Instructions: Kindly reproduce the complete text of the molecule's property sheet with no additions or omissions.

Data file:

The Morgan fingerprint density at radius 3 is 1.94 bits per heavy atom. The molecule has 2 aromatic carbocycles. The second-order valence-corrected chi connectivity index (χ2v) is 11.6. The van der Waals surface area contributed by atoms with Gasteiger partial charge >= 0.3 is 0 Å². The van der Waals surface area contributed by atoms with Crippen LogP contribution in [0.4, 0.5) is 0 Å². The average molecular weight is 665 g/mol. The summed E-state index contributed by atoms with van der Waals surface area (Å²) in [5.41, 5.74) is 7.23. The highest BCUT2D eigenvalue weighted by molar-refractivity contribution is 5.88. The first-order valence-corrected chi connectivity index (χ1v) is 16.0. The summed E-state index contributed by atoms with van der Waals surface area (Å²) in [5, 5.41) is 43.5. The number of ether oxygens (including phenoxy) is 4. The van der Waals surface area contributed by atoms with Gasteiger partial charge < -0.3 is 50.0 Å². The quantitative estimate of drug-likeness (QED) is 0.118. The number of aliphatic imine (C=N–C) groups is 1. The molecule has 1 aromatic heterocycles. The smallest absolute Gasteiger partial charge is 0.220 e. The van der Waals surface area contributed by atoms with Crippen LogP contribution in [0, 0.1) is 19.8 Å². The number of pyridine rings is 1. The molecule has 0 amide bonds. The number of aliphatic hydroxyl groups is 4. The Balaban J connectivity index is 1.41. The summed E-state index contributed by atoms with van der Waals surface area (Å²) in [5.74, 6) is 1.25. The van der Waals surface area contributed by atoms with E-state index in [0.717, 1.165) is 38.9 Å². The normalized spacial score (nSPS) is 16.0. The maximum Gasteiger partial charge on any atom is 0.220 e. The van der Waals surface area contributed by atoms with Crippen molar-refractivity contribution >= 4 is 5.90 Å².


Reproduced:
The Morgan fingerprint density at radius 3 is 1.94 bits per heavy atom. The molecule has 2 aromatic carbocycles. The second-order valence-corrected chi connectivity index (χ2v) is 11.6. The van der Waals surface area contributed by atoms with Gasteiger partial charge >= 0.3 is 0 Å². The van der Waals surface area contributed by atoms with Crippen LogP contribution in [0.4, 0.5) is 0 Å². The average molecular weight is 665 g/mol. The summed E-state index contributed by atoms with van der Waals surface area (Å²) in [5.41, 5.74) is 7.23. The highest BCUT2D eigenvalue weighted by molar-refractivity contribution is 5.88. The first-order valence-corrected chi connectivity index (χ1v) is 16.0. The summed E-state index contributed by atoms with van der Waals surface area (Å²) in [5, 5.41) is 43.5. The number of ether oxygens (including phenoxy) is 4. The van der Waals surface area contributed by atoms with Gasteiger partial charge < -0.3 is 50.0 Å². The quantitative estimate of drug-likeness (QED) is 0.118. The number of aliphatic imine (C=N–C) groups is 1. The molecule has 1 aromatic heterocycles. The smallest absolute Gasteiger partial charge is 0.220 e. The van der Waals surface area contributed by atoms with Crippen LogP contribution in [0, 0.1) is 19.8 Å². The number of pyridine rings is 1. The molecule has 0 amide bonds. The number of aliphatic hydroxyl groups is 4. The Balaban J connectivity index is 1.41. The summed E-state index contributed by atoms with van der Waals surface area (Å²) in [5.74, 6) is 1.25. The van der Waals surface area contributed by atoms with E-state index in [0.717, 1.165) is 38.9 Å². The normalized spacial score (nSPS) is 16.0. The maximum Gasteiger partial charge on any atom is 0.220 e. The van der Waals surface area contributed by atoms with Crippen molar-refractivity contribution >= 4 is 5.90 Å².